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Thursday, 18 July 1946


Mr CALWELL (MELBOURNE, VICTORIA) (Minister for Immigration) - I regret that the honorable member should have asked a question on this subject without having first consulted me. I could have told him the whole story of immigration proposals as they affect government agencies, and religious and secular bodies. This country needs population. It ought to be the aim of any government to increase the population of Australia as quickly as possible, in view of the dangers which will confront us from now on. Dr. Simonds came to see me in Melbourne and told me that, at the request of his own church, he was going .to England to recruit a number of children, primarily for orphanages in this country. I told him that he would be free to bring any children here under conditions that would apply to every other religious or secular organization. I have had discussions with the trustees of the Lady Northcote Homes Trust in Victoria. They comprise a number of distinguished persons, including the Chief Justice of Victoria, Sir Edmund Herring, Sir Harold Luxton and Mr. A. W. Coles. I discussed with them the programme which their organization had' in mind to bring boys from England to their farm at " Glenmore ", Bacchus Marsh. Mr. Brown of that organization is at present in London, and I did everything to facilitate his departure. The Lady Northcote Homes Trust is the only body which has, so far, put forward any real proposals for the development of its work, and the Government has given every encouragement to it. A subcommittee of Cabinet, consisting of five Ministers, was appointed to consider giving to this purely secular body financial assistance towards any capital expenditure that might be incurred by it in the extension of its work. The sub-committee devised a plan which has since been submitted to the State Government of Victoria asking for its cooperation, and I am happy to say that the Government of that State is prepared to help also. As a principle, the Commonwealth Government has decided to contribute on a £1 for £1 basis for approved capital expenditure to any organization, whether religious or secular, prepared to do something to bring British children to Australia. I have not made any special arrangement with Dr. Simonds or any other Catholic dignitary, or, indeed, any dignitary of any other church, but I would be glad to help all churches which are prepared to do as much as the Lady Northcote Homes Trust proposes to do, in order to bring British children to Australia.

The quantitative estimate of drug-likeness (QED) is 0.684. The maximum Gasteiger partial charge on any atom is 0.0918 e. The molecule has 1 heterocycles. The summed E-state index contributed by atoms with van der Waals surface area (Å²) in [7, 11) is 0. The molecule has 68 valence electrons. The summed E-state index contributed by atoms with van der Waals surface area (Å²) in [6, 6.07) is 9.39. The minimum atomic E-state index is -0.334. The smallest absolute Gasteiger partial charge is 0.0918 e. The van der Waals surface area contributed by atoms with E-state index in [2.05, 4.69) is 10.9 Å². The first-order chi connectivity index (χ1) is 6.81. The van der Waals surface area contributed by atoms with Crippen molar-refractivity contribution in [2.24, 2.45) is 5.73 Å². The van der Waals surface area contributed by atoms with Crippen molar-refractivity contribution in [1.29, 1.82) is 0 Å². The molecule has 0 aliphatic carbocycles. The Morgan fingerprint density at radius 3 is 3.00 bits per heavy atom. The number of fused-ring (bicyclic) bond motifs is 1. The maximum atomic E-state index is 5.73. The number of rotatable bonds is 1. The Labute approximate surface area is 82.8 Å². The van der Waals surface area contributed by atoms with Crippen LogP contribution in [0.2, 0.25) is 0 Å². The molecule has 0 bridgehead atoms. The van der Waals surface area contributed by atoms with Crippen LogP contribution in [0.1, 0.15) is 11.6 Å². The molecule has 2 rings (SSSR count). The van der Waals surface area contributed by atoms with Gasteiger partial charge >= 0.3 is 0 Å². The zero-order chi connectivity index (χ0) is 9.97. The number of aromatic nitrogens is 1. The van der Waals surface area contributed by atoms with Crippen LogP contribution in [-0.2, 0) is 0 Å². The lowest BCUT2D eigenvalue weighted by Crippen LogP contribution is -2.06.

Sir Frederick Stewart - These are not British children, but Continental children.


Mr CALWELL - I am not responsible for newspaper statements in regard to visits by any persons to European countries to bring child migrants to Australia. The view of the Government after an exhaustive inquiry, is that there will be very few child migrants to come here from anywhere. The Government originally had a proposal to bring 50,000 British children to Australia, but, happily it found that there was not that number of orphan children resulting from the aerial bombing of Great Britain or from enemy submarine warfare. Only between 3,000 and 4,000 children who were so orphaned are available in Great Britain, and the United Kingdom Government, with pardonable pride, claims that they are its responsibility and are not available for migration to other countries.I ask honorable members to bear with me if my reply is rather lengthy, because some unfair implications are associated with the question of the honorable member for Parramatta. In conclusion, I say that there is practically no government in Europe to-day with which the Commonwealth Government, or any religious or secular organization in this country, can deal in regard to the migration of orphan children to Australia.







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